Saturday, 24 December 2011

Can You Wargame Anything?

While attempting to honour the upcoming festivities (and a happy Christmas to all our readers!) I’d like to ponder something a little more off the wall this time.

Can you wargame anything?

This though arises because companies, for example, run business wargames where the participants are placed in a crisis situation and have to get out of it. In many ways it is very like a conventional wargame, at least at a strategic level. There are players, umpires, rules, imagination, creativity, stories and so on all involved.

But could anything be wargamed. In honour of those involved in retail, perhaps we should consider the retail wars, attempting to part hard pressed consumers from their cash. The players, or perhaps each player, would be the owners of shops, and would have to design windows, decide on stock, run the supply chain and hope to make enough money by the evening of Christmas Eve to be able to re-open in the New Year.

Is that wargamable? I guess it is, as a sort of role playing game. Random factors, such as consumer confidence could be included, although as umpire I might draw the line at trashing each other’s shops.

I also recall, incidentally, a game in, I think, an early White Dwarf, of a Christmas present delivery. Fortunately, I cannot remember the details, but the conclusion of the article was along the lines of ‘No responsibility for any loss of sanity attained by playing this game will be accepted. We all know there ain’t no sanity clause.’

Of course, that was back in the days when White dwarf published articles on other games than just Games Workshop’; the implicit reference is to Call of Cthulhu.

By the looks of things, more or less any conflict situation could be turned into a wargame, with suitable rules, scenarios and umpires. At this time of year, perhaps we should ponder the game of the ‘family Christmas’. Players could take on different characters: the harassed mother trying to cook dinner; the obscure aunt whom no-one likes; the small children trying to get a sneak look at their presents, and so on.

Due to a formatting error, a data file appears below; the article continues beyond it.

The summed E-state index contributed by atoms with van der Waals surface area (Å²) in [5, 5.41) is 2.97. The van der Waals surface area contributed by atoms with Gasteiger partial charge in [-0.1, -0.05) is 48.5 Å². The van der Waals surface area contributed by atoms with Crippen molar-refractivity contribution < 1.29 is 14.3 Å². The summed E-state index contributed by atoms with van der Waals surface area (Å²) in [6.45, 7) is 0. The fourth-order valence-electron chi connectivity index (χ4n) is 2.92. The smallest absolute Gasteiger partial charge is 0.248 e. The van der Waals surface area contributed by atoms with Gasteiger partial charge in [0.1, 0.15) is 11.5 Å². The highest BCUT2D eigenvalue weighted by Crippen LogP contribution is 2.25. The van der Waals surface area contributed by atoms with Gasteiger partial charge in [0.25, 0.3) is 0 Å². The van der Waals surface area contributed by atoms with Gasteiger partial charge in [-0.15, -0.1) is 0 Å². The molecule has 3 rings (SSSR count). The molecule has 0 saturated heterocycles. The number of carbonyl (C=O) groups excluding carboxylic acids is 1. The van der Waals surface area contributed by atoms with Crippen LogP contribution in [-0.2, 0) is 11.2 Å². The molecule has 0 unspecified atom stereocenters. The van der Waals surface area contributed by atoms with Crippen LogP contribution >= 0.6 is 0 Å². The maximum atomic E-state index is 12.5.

Each would have different victory conditions which would conflict, and, I suppose, a CoC like SAN level which gets reduced as things unfold. Instead of going mad, though, those who get to zero SAN simply start shouting at the other players. The game ends when everyone is doing this, sometime around 4 PM on the 25th December.

And with that, I’ll wish you all a very Happy Christmas, and promise something a bit more conventionally wargame-like next time.


  1. Is the 'war' in business 'wargame' useful or redundant? Is it supposed to give the affair a seriousness or intensity that 'business game' or 'retail game' might lack?



  2. I was going to ask the same question as JWH. Is it a wargame, or just a game?

    I still have the WD Sleigh Wars game somewhere. It was a Car Wars-alike game featuring Santa Claus, Anti-Claus and others. Now that you have reminded me, I shall have to dig it out for tomorrow. That should keep some members of the family entertained.

  3. I suspect that the answer to the question is "it depends". Language is a funny thing.

    Patience (solitaire), chess and football are all games.

    What do they have in common?

    On the face of it, not much, but one sort of game shades into another, so we can probably get for patience to soccer via other recognisable games.

    If we take the 'war' part of a business wargame to stand for conflict and crisis, then a business wargame stands in continuity with other wargames.

    Language, as I say, is a funny thing. I'd say that some aspects of business wargames are analogous with miniature wargames, some aren't. But the some aspects of chess are analogous with soccer, some aren't...

    And I hope you enjoyed WD Sleigh...perhaps a battle report?